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I lost my 18 year-old cat


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2 days ago we put my beloved cat, who was 9 months older than me, down. I grew up with her, I didn't have one day where she was not in my life but I lost her now. The pain is unbearable. I still can't believe she is gone... I don't want to believe it... I can't stop thinking about her. I can still see her big green eyes when I close my eyes. She'd always sleep on my bed right next to me. She was the first thing I saw in the morning. But she's not here. I miss her so much... Our memories come flooding back constantly and they hurt so much that I can't breathe. Today I listened every song that I listened with her. She was my best friend, my biggest support.. I can't imagine my life without her. Her birthday is on 8th february and I already bought a present for her... I don't want to get used to her absence. I want to be with her, kiss her and hug her as tight as I can till she bites me... She had the best personality. She was the best cat I've ever seen. She was the best thing that ever happened to me... How can I live without her?

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Oh I am so sorry you had to say bye to your life long furry friend. So so heartbreaking. It is so very painful and we all understand. 18 years is such a great long life and so hard to adjust to their absence. It will get easier...in time. Feel free to visit here as often as needed. You will soon see you are among friends who know exactly how you feel. Big hugs

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I am so sorry for your loss. You are among people who understand what you are going through. We lost our boy Jacob on the 25th of January. It's very difficult dealing with the emotions that come and go that's why I come on here for support or to give support to others. Just know that we are all here for you. We are from all over the world and someone is always on here, so you're never alone. Feel free to share your memories with us if it makes you feel better.

Sending hugs and love your way. ❤️

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My heart breaks for you. We know how much pain you are in. It is so difficult to lose our pets. The first few days are very shocking.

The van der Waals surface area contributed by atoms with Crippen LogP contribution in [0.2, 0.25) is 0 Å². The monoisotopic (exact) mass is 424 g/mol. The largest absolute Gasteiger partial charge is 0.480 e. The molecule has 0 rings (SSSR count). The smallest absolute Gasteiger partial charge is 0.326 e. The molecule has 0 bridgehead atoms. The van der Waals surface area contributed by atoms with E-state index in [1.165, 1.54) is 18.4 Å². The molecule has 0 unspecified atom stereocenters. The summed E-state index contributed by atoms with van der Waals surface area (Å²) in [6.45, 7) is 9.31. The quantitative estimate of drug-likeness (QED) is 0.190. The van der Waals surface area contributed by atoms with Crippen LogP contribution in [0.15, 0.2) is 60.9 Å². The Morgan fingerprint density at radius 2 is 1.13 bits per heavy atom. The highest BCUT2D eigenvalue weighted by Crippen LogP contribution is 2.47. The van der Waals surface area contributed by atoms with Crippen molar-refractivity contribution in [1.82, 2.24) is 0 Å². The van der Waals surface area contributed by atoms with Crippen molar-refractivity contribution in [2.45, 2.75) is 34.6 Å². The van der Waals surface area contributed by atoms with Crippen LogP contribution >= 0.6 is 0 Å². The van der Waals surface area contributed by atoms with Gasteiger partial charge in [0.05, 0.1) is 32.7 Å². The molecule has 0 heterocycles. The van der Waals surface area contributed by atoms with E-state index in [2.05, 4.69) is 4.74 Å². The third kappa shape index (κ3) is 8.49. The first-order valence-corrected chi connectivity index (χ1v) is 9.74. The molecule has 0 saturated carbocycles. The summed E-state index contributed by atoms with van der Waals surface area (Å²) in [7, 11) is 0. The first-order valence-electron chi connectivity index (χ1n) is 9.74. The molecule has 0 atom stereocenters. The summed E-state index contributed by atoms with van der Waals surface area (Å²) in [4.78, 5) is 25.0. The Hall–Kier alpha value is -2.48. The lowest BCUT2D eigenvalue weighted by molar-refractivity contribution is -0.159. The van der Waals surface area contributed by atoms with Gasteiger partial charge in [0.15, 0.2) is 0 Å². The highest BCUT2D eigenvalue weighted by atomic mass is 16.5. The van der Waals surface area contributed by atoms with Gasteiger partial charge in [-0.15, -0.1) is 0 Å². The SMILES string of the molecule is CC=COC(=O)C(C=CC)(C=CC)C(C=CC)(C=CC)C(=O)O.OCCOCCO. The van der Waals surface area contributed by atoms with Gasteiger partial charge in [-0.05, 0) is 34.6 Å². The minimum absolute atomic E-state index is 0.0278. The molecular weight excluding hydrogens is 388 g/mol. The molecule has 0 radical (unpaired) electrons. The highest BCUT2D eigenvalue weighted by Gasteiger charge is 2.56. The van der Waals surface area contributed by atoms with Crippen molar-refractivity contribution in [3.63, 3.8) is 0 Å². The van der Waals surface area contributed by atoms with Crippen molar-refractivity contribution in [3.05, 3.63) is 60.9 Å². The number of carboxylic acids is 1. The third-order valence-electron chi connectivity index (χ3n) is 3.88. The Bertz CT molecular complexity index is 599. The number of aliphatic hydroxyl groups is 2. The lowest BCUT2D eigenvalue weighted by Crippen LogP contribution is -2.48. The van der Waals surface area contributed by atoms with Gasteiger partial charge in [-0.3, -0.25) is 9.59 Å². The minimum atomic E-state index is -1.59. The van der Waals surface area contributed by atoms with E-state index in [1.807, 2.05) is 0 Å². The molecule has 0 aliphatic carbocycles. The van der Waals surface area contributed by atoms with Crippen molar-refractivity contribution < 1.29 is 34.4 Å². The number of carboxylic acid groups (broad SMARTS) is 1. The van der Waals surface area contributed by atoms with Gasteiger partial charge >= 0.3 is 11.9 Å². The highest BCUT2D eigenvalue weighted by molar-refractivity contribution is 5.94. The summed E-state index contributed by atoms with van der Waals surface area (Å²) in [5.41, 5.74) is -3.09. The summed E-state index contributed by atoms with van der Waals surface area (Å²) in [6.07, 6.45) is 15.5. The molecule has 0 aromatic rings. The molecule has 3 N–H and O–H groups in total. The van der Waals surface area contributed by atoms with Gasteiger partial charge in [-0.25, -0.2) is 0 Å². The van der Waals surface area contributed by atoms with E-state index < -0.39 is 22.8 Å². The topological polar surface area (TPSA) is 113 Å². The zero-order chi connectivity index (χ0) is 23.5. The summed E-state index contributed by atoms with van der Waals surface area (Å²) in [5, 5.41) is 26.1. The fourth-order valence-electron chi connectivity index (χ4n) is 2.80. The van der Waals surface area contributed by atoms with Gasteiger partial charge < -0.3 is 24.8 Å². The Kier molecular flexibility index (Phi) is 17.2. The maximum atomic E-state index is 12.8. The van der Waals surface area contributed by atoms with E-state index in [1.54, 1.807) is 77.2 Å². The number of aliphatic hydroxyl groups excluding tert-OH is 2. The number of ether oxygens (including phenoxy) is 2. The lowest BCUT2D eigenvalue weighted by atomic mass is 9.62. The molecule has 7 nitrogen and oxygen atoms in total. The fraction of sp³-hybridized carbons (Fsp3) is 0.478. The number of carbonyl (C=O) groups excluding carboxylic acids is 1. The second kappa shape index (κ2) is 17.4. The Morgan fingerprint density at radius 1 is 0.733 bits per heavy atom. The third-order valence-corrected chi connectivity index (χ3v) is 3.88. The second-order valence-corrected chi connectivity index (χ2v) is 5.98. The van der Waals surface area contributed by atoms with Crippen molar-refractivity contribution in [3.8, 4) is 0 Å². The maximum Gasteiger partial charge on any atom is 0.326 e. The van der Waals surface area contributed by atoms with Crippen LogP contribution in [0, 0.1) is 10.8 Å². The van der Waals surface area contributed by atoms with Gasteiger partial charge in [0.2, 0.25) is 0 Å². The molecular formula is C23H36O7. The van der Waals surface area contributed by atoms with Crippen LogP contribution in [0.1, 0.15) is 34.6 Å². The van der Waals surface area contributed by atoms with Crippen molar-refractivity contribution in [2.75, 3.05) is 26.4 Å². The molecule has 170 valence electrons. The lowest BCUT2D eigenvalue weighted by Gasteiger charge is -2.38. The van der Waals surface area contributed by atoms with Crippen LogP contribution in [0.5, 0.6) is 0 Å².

Your bond with your sweet kitty was very deep, and so the grief also is profound. I wish that I could say something that would make you feel a little better. I lost my cat over five months ago ans I still miss him. But it does get better. I know it does not feel like it, you will recover from this and be okay. Give yourself time to grieve and cry. Let it out. Wishing you peace. 

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@vinomadefied  I am so sorry for your loss.  I am going through anticipatory loss of my older sister right now and I feel as you do, I've never known a day in my life without her, and it's hard, it's like a new era and not a welcoming one at that.  

I lost my husband over 12 years ago and wrote this article based on what I've learned during that 12 year journey.  I know the relationship is different but grief is grief and the closest loss I've had to my husband were my pets.  The bond is incredible.  If you can glean even one thing that would help you from these tips, I'd welcome that.


There's no way to sum up how to go on in a simple easy answer, but I encourage you to read the other threads here, little by little you will learn how to make your way through this.  I do want to give you some pointers though, of some things I've learned on my journey.

  • Take one day at a time.  The Bible says each day has enough trouble of it's own, I've found that to be true, so don't bite off more than you can chew.  It can be challenging enough just to tackle today.  I tell myself, I only have to get through today.  Then I get up tomorrow and do it all over again.  To think about the "rest of my life" invites anxiety.